Subject: Re: the "loop" macro
From: Erik Naggum <>
Date: Tue, 28 Aug 2001 16:02:20 GMT
Newsgroups: comp.lang.lisp
Message-ID: <>

* John Foderaro
> If you don't understand why it's not because I haven't tried repeatedly
> to  explain why.  I even have a web page explaining it and I'm sure
> you've seen references to it in my source code.

  There is only one document on Lisp on the whole of the World Wide Web
  that makes me _not_ want to use Common Lisp.  I think that document says
  much more about the religious fervor and irrationality of a supposed
  "personal taste" which shows disregard and disrespect for every other
  Common Lisp programmer on the planet than any concern for good code.  I
  happen to *like* Common Lisp just the way it is, damnit!, and both the
  language and the tone and the wider implications of the statements in
  this file are insults to everyone who has ever thought Common Lisp was a
  great language.  This file is like a "personal statement" on why women
  should have breast implants and other cosmetic surgery, because, frankly,
  they are _all_ butt ugly as a matter of course ("one can go on and on
  about how bad natural breasts are, but we'll try to be brief") unless
  _modified_ to fit the "personal taste" of particular misogynic.  Repeat
  the experiment of reading this document as if it were about something you
  happen to _like_.  Do you want to deal with a person who goes out of his
  way to insult something _great_ and who thinks marring it is necessary?

  But it gets worse, much worse.  The exact same kind of religious fervor
  and irrationality applies to several other areas.  I could deal with the
  IF* abomination and the exaggerated hatred for LOOP for a long time,
  until I saw that the same thing happen to case in the reader.  It is not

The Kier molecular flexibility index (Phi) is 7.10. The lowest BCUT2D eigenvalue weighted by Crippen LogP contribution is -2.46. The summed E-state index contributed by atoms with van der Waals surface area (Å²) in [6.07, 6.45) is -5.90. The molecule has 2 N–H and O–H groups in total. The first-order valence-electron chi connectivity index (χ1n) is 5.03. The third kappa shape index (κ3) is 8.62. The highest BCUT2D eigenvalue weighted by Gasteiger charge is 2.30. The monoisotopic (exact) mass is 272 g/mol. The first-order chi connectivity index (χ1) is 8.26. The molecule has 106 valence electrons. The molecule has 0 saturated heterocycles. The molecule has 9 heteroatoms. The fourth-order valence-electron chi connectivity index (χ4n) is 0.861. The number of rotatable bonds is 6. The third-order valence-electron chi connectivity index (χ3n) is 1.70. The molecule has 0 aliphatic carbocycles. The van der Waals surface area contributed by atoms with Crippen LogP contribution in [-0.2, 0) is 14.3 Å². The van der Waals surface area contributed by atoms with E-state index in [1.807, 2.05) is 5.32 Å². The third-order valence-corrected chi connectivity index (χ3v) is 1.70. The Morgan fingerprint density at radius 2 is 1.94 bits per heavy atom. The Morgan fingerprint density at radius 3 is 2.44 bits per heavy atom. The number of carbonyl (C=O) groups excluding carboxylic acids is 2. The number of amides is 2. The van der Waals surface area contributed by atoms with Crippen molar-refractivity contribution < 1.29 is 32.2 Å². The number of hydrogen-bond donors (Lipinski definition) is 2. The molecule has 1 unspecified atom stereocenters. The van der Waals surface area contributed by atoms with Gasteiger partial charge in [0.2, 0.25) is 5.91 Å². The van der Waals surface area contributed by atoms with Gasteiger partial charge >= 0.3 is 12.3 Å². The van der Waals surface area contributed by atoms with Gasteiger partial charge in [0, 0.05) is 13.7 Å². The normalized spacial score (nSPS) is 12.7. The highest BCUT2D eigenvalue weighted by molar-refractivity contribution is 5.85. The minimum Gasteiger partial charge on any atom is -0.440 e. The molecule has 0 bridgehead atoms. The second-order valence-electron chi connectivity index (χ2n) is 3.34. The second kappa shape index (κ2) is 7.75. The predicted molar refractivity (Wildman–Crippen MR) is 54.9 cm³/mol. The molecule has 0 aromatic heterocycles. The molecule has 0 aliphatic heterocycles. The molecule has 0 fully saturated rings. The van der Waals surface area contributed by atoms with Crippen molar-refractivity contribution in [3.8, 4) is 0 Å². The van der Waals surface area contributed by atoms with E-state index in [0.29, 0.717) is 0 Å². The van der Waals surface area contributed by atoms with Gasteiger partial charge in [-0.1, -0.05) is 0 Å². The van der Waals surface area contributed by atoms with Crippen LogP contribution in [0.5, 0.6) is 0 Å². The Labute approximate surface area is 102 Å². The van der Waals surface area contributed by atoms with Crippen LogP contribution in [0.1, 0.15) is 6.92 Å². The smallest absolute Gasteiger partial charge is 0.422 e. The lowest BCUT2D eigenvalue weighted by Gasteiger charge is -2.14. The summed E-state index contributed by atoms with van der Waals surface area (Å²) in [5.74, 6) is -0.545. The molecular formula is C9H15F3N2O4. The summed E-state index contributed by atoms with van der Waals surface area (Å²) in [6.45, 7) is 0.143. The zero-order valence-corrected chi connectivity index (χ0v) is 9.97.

that there is a difference in taste, it was that _disresepct_ for those
  who held other opinions, the _dishonesty_ of the arguments that there was
  only to do this and that and not to worry about a thing, which any smart
  Common Lisp programmers would know to be false, and finally, we saw that
  reckless abandon that it was the _caller's_ fault if he had failed to
  bind *print-upcase* back to the only value it apparently should have
  around a call to a low-level function, because *print-upcase* and the
  whole case stuff is somehow _wrong_ and thus removed from the language
  that has been subject to cosmetic surgery.  So this disrespect for Common
  Lisp boils down to a pretense that Common Lisp is something it is not.

  I have no idea what programming language these "coding standards" really
  apply to, but it is not the Common Lisp I would like to use, and I can no
  longer trust the purported Common Lisp code that whoever adheres to these
  "coding standards" write because I have no idea how many other areas have
  been subject to this looney programmer's "personal taste".

  Until Sam Steingold got on the CLISP team and apparantly caused it to
  move towards ANSI compliance, I had the same kind of distrust in Bruno
  Haible's massively arrogant attitude problems towards the standard.  I
  want to program in Common Lisp, to use the available resources to see
  what Common Lisp programs _should_ do (that is what conformance is about
  -- screw portability of code -- it is portability of _knowledge_ I care
  about), but here this punk goes out of his way to break with the standard
  in areas that make absolutely no sense, also denouncing the language as
  misdesigned and broken.  Why could he not make his modifications as small
  _additions_ to the standard?  Something _optional_?  A case for _choice_?
  Why make it so _personal_?

* Alain Picard <>
> FWIW, the "standards" referred to at the above url just sound like a
> codification of personal preferences to me, with no convincing argument
> in their favour.

  Oh, I think it reads like very convincing arguments in their favor,
  provided that you are willing to share the arrogance of a person who is